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Astrophysics Science Division

An introduction to EUD Wireless Networking

EUD offers a wireless networking environment whereby you may connnect a laptop computer or other device to a firewalled network that can access the Internet. The computer can be government tagged or personally owned.

Quick Start for the Impatient

In order to join the wireless network, you must:

  • Have a wireless card in your computer (802.11b or g; 802.1X-capable)
  • Be running an operating system capable of 802.1X authentication (OS X 10.3 or above, Windows 2000 or XP, Linux)
  • Submit a Wireless Access form, which can be found at:
    https://astrophysics.gsfc.nasa.gov/eudcomp/forms/wireless_setup.php
    Please print out the resulting PDF and return it to us.
  • Have your computer scanned by us for viruses and security patches
This network uses extensive security mechanisms to protect your privacy as well as the EUD and larger GSFC network. Security is provided by issuing SSL certificates to each user. (Details, technical documents, and buzzwords are found below.) (This is not a Starbucks-style wide-open anything-goes network.)

Where you can connnect

Currently, we have access points in Conference Rooms in Building 2 (Rm 8, Rm 22, Rm 215, Rm W230, and Rm W20), Building 6 (Rm S113), Trailer 6 (Rm 012), Building 21 (Rm 183, Rm 191), as well as the High Bay lab. You may be able to get a signal if you are reasonably close to these locations. For a complete and up-to-date list of access points, click here.

The problem with reception in Building 2 is that the modular metal walls in the main part of the building really block the signal, such that it attenuates to unusable levels within just an office or two from the location of the wireless Access Point (AP). Thus we do not now nor will we likely ever be able to offer universal coverage.

The EUD System Team has plans for several more APs to be installed. If your research group wishes to ensure coverage for your group, please contact System to coordinate buying the same model AP (Cisco Aironet 1100 Series, about $400).


More Details

There are initially three parts to the network:
  • your computer (the "supplicant")
  • the wireless access point
  • the RADIUS authentication server
Your laptop goes through an elaborate handshake with the RADIUS server, with the access point acting as a conduit. One you have been approved, you are allowed to "associate" with the access point, at which time your network traffic is permitted to pass through the firewall machine to the Internet.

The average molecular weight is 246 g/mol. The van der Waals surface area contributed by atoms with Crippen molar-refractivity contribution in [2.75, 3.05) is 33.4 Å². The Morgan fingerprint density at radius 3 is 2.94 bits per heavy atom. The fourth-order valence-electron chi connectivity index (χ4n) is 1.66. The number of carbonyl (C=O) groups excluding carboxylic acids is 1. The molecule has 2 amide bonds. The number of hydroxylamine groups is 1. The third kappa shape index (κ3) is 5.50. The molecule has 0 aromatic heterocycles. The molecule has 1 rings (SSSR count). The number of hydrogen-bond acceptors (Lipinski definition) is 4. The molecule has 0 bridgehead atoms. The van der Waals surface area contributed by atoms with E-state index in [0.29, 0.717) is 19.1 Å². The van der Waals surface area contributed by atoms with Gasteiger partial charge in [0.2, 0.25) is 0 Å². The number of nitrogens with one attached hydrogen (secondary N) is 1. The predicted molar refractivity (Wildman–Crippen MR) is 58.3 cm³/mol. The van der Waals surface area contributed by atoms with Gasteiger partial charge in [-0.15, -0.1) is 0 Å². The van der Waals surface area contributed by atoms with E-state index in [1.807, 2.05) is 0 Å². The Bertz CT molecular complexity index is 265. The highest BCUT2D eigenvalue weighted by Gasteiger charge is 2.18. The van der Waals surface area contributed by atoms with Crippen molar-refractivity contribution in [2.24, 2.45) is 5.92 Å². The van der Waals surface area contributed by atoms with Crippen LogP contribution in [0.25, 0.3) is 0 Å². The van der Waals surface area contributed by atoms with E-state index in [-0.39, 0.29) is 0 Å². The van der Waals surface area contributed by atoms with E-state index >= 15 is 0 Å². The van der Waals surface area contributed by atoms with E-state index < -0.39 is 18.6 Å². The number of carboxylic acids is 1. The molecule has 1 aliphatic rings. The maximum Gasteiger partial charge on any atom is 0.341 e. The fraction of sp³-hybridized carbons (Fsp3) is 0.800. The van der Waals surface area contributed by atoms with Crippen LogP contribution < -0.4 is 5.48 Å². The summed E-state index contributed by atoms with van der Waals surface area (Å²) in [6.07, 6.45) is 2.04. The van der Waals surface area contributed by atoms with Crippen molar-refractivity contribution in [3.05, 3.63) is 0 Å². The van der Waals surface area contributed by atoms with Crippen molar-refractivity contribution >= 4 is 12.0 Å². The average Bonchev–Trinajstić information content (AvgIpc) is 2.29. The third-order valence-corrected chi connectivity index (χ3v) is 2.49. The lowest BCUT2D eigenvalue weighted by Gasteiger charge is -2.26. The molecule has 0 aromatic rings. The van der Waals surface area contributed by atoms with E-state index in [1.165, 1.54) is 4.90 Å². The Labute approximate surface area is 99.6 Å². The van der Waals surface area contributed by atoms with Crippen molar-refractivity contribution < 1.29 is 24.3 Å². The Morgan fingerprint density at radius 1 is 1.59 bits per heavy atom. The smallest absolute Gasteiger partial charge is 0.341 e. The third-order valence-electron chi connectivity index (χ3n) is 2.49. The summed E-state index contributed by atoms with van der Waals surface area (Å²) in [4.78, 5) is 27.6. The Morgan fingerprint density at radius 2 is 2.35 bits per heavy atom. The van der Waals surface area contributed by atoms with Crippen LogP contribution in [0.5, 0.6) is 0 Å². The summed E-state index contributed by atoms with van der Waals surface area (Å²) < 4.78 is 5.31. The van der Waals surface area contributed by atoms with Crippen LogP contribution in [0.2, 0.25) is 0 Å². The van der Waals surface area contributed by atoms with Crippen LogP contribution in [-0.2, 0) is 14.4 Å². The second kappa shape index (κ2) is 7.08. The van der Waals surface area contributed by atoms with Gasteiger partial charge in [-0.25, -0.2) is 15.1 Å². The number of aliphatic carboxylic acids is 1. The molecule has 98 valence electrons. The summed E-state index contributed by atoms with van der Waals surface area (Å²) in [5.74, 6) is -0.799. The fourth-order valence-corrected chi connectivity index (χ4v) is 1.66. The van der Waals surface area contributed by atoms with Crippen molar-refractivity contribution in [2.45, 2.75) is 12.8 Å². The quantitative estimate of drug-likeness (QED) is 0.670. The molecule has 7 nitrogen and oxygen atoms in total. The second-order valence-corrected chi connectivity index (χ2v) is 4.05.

This is all largely transparent to you and takes just a few seconds to sign on.


EUD Configuration Guides for Wireless

You are welcome to peruse the following two guides: These web links will also be emailed to you when you you are issued an SSL certificate.

Technical Details and Internet Standards used

(Background note: Internet standards are published as "Request for Comment" documents. I have provided links to these, when possible.)

Our network uses the Extensible Authentication Protocol (EAP) (RFC 3748) with the 802.1X security model ( IEEE 802.1X specification, PDF, 1MB). This involves authenticating each client laptop back to a RADIUS (Remote Access Dial-In User Service) (RFC 2865) server. RADIUS was originally designed to meet the needs of dial-up modem pools (hence the name), but has evolved to support EAP (RADIUS support for EAP, RFC 3579). There are several different protocols for implementing EAP and we have chosen to implement arguably the most secure, EAP with Transport Layer Security, EAP-TLS (RFC 2716). TLS is the same security that protects secure web servers (for e-commerce and the like).

In addition, we are using WiFi Protected Access ( WPA) which is the follow-on standard to the original (and not very secure) Wired Equivalency Protection (WEP). Instead of having a single unchanging password for all users for accessing the Service Set IDentifier (SSID) (that is, our wireless network name "AirEUD"), the system provides a different key (password) to each user for each session. (This is invisible to the user, fortunately!)

In our case, we are using OpenSSL for the cryptography end of things, in conjunction with the the freeRADIUS server. Consumer-grade wireless access points are usually not capable of interacting with a RADIUS server, so we have purchased enterprise-class access points from Cisco ( Cisco Aironet 1100 access points).

Numerous good articles exist on the Web which provide an overview and context for what we are doing here. The Wi-Fi Alliance has a lot of good information while Wi-Fi Planet (wi-fiplanet.com) has a good two-part overview available ( 802.1X Port Access Control for WLANs; Deploying 802.1X for WLANs: EAP Types )

The extended "handshake" of the EAP authentication process is shown in this diagram (from Wi-Fi Planet). An article from the June 2004 SysAdmin Magazine (not available online, regretfully) offered another view, with a better explanation of the RADIUS interactions.

Lastly, all of this takes place within a firewalled private network. Using VLAN (Virtual Local Area Network) capabilities in our network switches, a single network can span multiple wireless access points. Our network is protected by iptables and operates in a private address space using Network Address Translation (NAT) (RFC 1631).
[An introduction to NAT can be found here and a more technical view is available here.]


David Friedlander
24 Nov 2004, updated 22 Feb 2005